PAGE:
Unfortunately, this Brethren minister, Friedr. Hauser, is 
completely unknown in Brethren history. No evidence con- 
nects him with the Carolina Brethren and he likely was just 
visiting in the area at this time. There may have been some 
relation between his presence and the death of Isaac Faw in 

2. Fries and others, Records of the Moravians, VII, 3405; VIM, 3861; VIII, 4194-4195. 


1835, an event which according to the traditional accounts left 
the congregational without a leader. "In 1835 Elder Isaac Faw 
was called to lay down the mantle and go to his eternal reward, 
leaving the church . . . without a leader." 3 

This very difficult period of survival without a leader 
came to an end after a decade when Isaac's youngest son, 
Jacob, "heard the call of God to take up the work of his 
father." There was one major stumbling block: Not only was 
he unordained, he was unbaptized. Although the story seems 
like the figment of some imagination, the writer of Jacob 
Faw's obituary, Dr. F. P. Tucker, reported without hesitation 
that "he rode on horseback more than a hundred miles into 
Virginia to be baptized." 4 The most detailed account of Jacob 
Faw's early life as a Brethren was written by Daniel Peters in 
a history of the Church of the Brethren in Franklin County, 
Virginia: "At one time a man from North Carolina, by the 
name of Jacob Faw, not knowing Bro. [John] Bowman's given 
name or address, but wishing to learn something from him of 
the Brethren church, wrote a letter, addressed to Preacher 
Bowman, Rocky Mountain, Va., the countyseat of Franklin 
County." Bowman of course responded, whereupon Faw 
"came to his home on Friday evening, talked with him on 
Saturday, making known all of his wishes. On Sunday morning 
he accompanied Bro. Bowman to his preaching point. After 
the services he was baptized into Christ, I being one of the 
witnesses of this impressive scene." The fellowship that was 
established on this trip continued, for "soon afterward the 
Brethren of this county began preaching down there, going two 
or three times a year, on horseback. In a short time Bro. Faw 
was called to the ministry, and soon to the eldership." 5 

Jacob Faw's dedication to the leadership of the small flock 

3. Woodie and others, "Fraternity Church," page 1. 

4. F. P. Tucker, "Elder Jacob Faw-Biographical Sketch of an Exemplary Man-His 
Faith-The Dunkard Church," The Union Republican, Winston, North Carolina, June 16,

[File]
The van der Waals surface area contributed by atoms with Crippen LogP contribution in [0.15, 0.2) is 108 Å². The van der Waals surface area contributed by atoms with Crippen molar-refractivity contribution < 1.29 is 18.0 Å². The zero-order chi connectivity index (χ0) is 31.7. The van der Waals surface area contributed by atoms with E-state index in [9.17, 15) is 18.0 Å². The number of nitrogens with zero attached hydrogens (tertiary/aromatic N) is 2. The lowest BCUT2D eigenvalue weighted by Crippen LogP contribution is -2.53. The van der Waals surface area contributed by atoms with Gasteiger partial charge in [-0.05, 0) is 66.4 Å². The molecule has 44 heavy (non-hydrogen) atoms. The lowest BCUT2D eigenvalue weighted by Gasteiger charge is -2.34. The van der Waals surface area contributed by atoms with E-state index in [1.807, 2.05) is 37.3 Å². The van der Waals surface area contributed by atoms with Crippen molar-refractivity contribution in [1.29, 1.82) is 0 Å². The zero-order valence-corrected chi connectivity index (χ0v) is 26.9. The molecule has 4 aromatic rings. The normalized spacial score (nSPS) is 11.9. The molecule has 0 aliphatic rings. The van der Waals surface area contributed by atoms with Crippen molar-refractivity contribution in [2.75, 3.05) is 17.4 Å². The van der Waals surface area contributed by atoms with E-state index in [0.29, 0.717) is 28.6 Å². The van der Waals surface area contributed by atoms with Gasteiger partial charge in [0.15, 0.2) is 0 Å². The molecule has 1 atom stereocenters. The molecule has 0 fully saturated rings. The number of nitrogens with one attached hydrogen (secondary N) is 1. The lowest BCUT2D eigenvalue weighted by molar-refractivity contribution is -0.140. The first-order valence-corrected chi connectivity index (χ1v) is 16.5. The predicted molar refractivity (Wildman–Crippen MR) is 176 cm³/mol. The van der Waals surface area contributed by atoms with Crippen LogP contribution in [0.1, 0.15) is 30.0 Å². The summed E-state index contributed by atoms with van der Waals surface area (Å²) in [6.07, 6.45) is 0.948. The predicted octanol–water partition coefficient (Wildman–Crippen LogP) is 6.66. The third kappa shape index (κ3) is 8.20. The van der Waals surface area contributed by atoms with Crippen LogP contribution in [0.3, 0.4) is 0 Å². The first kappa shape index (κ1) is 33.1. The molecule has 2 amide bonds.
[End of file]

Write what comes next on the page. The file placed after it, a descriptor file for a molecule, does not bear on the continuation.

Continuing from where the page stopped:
1887, page 1. Hereinafter cited as Tucker, "Elder Jacob Faw." 

5. Daniel Peters, "The Brethren Church in Franklin County, Virginia," Brethren 
Family Almanac, 1909, pages 32 33. 


of Brethren did not miraculously solve all of the problems. In a 
letter in 1853 to members of the Hyer (Heier) family who had 
moved to Ohio, he noted: "Our church here is not increasing 
but we still indevor to be faithful over a few things." That life 
in North Carolina had its discouragements was indicated by 
the fact that he had been thinking about "going to a free state 
where the brethren is more prosperous but it don't seem like I 
can ever leave this country as long as there is any church here, 
and as long as I am here." In addition to the problems created 
for the Brethren by their refusal to have anything to do with 
the institution of slavery, Faw noted that "our prospects in 
church matters here is not good on account of the numerous 
sects that is more popular and pleasing to carnal minds and 
the pride of life and fashions of the day." Over and above all of 
the problems of this world, he was seeking "a country that is a 
Heavenly country." 6 

Evidently, Jacob Faw was able to provide the strong 
leadership necessary to enable the Fraternity Church of the 
Brethren to survive through the many problems of the mid- 
nineteenth century. According to Tucker's obituary: "I am 
told that the church had declined in numbers during the in- 
terval between his father's death and his ordination to the 
ministry, and that by his personal efforts new life was infused 
into it, so that it was soon brought up to its former prosperous 
condition having built several years ago [a] neat house of 
worship." 7 

The building of the congregation's first house of worship 
was certainly an evidence of the prosperous condition of the 
group. It was constructed in 1860 "on the brow of the hill 
overlooking the vallies of Muddy Creek and Salem Creek on 
the border lines of Edwin Hanes and Jacob Faw." According 
to the congregational historians: 

6. Jacob and Sarah Faw to Wesley and Susannah Hyer, Forsyth Co., N. C, April 25, 
1853, quoted in Faw, "Faw Family." 

7. Tucker, "Elder Jacob Faw," page 1. 


In building the church house they selected from the virgin 
forests around them the stoutest and best of the trees. With its 
hand-hewn log framing plugged firmly together with small 
oak pegs in the place of nails, and an inner wall of crude, but 
enduring brick, it is good for generations to come. Back of the 
auditorium is a tiny bare kitchen with an open fireplace where 
the ladies prepared the Lord's supper. The only furnishings in